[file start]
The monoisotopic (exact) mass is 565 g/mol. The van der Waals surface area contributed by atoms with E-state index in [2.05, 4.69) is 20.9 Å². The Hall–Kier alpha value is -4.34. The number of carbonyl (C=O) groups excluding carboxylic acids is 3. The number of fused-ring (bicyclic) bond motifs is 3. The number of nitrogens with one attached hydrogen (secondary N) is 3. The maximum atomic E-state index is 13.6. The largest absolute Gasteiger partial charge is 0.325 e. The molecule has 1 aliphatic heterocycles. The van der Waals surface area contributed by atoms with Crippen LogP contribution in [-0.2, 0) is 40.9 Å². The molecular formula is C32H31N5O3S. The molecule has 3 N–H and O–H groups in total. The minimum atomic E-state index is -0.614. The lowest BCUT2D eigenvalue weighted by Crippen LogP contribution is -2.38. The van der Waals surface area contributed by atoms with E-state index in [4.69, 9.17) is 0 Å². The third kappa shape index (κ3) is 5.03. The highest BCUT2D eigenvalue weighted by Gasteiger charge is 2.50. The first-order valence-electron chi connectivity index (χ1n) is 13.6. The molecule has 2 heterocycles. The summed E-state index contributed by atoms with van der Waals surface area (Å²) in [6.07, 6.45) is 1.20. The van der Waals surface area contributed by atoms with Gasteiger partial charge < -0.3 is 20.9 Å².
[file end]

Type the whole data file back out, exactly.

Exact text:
The monoisotopic (exact) mass is 565 g/mol. The van der Waals surface area contributed by atoms with E-state index in [2.05, 4.69) is 20.9 Å². The Hall–Kier alpha value is -4.34. The number of carbonyl (C=O) groups excluding carboxylic acids is 3. The number of fused-ring (bicyclic) bond motifs is 3. The number of nitrogens with one attached hydrogen (secondary N) is 3. The maximum atomic E-state index is 13.6. The largest absolute Gasteiger partial charge is 0.325 e. The molecule has 1 aliphatic heterocycles. The van der Waals surface area contributed by atoms with Crippen LogP contribution in [-0.2, 0) is 40.9 Å². The molecular formula is C32H31N5O3S. The molecule has 3 N–H and O–H groups in total. The minimum atomic E-state index is -0.614. The lowest BCUT2D eigenvalue weighted by Crippen LogP contribution is -2.38. The van der Waals surface area contributed by atoms with E-state index in [4.69, 9.17) is 0 Å². The third kappa shape index (κ3) is 5.03. The highest BCUT2D eigenvalue weighted by Gasteiger charge is 2.50. The first-order valence-electron chi connectivity index (χ1n) is 13.6. The molecule has 2 heterocycles. The summed E-state index contributed by atoms with van der Waals surface area (Å²) in [6.07, 6.45) is 1.20. The van der Waals surface area contributed by atoms with Gasteiger partial charge < -0.3 is 20.9 Å².